Today I picked up the side planking from Northwest Lumber. They are the only game in town when it comes to specialty lumber and they only have two choices for the planking. The plans specify 1/4" thick ply for the planking of the sides and bottom of the boat. The two types that Northwest Lumber carry are AB grade Douglas Fur marine ply and Mahogany ply. I went with the Mahogany. They come in 4x8 sheets and I had them rip them into 2x8 sheets which they do for free.
The side fairing is basically done. I may have some spots that need a little extra fairing but I just wont know until I trial fit the side planking.

Tuesday, August 11, 2009

Visit to Todd's Zip

Today I visited Todd B and the Zip he is building in West Palm Beach. I was on a work trip in Miami and made the hour drive north to meet Todd. He has answered questions for me on the Glen-L website forum in the past so it was great to put a face to the name and see his beautiful boat. Todd's boat is waaayy farther along than my boat. I had never even sat in a Zip before today and sitting in Todd's with his newly upholstered seat bottoms installed really got me excited. The work and fore-thought that has gone into the interior of this boat is amazing.
Todd and I had a great chat for a little more than an hour and I got some excellent tips that only another builder who has the experience of already having done it can provide. Thanks again Todd for showing your boat and letting me slow your progress by a couple hours. Hope to see you at "The Gathering" in Oct.

The view out of the Miami Hotel didnt stink either. Nice hotel rooms are cheap in Miami in August, wonder why...

Sunday, August 09, 2009

Fairing 3

I didnt get as much done this weekend as I hoped. The hot weather slowed me down quite a bit as well as a couple areas where the sheer fit is not perfect and patching these spots takes time.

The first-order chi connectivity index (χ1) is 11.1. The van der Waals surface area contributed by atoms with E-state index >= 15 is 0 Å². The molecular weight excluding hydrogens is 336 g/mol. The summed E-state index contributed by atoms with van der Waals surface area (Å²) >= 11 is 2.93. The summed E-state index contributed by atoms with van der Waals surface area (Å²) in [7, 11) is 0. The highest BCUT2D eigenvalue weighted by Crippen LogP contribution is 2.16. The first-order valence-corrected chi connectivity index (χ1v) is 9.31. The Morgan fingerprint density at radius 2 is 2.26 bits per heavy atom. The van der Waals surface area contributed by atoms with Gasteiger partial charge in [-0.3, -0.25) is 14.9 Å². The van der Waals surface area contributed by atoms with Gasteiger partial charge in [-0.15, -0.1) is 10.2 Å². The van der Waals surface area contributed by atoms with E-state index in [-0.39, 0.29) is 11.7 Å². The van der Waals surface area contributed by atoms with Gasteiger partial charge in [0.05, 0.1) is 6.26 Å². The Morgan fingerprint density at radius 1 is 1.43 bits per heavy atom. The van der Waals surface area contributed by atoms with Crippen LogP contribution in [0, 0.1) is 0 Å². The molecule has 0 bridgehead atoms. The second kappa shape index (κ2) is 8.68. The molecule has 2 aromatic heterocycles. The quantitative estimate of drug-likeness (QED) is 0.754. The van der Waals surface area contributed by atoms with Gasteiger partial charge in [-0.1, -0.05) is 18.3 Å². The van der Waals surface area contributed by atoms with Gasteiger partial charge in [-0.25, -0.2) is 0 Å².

Here is one of those spots in the picture below.
What caused this is the sheer notch I cut and installed the sheer into at the transom ended up about 1/8" too deep and left a void that needed filled. I mixed a slurry of epoxy and sanding dust from the sanders dust bag to fill the void. Once this mix cures I can sand it down for a nice flush finish. I have a couple more fixes like this to do before I can get back to fairing.

Tuesday, August 04, 2009

Fairing 2

Fairing the Chine/Sheer/Stem on the starboard side is basically finished. Here is a photo of the port sheer before fairing and a second photo of the starboard chine after fairing. You can see how each side of the faired chine is now a smooth extension of the frame it is attached to.

To achieve this the fairing took about 6 hours of work for just one side. This is where the extra strength of the purple heart wood works against you. It doesnt sand or plane nearly as easily as mahogany, its much more dense. First, I used my electric hand planer to take off the majority of the material to be faired. When the purple heart was near the level of the mahogany frame I switched to a large, heavy, hand-held belt sander with 80 grit paper to get down even with the frames. The planer tends to chip the frame if you use it too close to the frames surface so its important to switch to the belt sander before you get too much material off. I finished the fairing by using a small lightweight belt sander with 120 grit to take out any bumps or valleys lengthwise. Its important to get rid of any uneven dips because the plywood planking needs a smooth surface to bond/screw into and also will follow the exact curve once attached. I dont want to see wavy-ness ON my boat, i want to see waves being made BY my boat.

To check for a smooth chine and sheer I attached a scrap piece of 1/4" ply to the side of the boat. I will be planking the entire boat with 1/4" ply of a yet undetermined species of 4x8 sheets. I should be able to do each side panel out of 1, 4x8 sheet cut in half lenthwise to achieve the 16ft length and butt joined in the middle of the side of the boat. The very bottom of the boat will be done out of 2 more 4x8 sheets split lenthwise and butt joined at the middle of the keel as well as halfway from stern to bow. I'll be making a trip to Northwest Lumber soon to pick out 4 of the nicest marine ply sheets I can get.
Anyway, here is a picture of the test fitting. I like the fit, I didnt notice any dips, just nice and smooth. I tested all the way forward and aft. Now I just have to do the other side of the boat just as nice.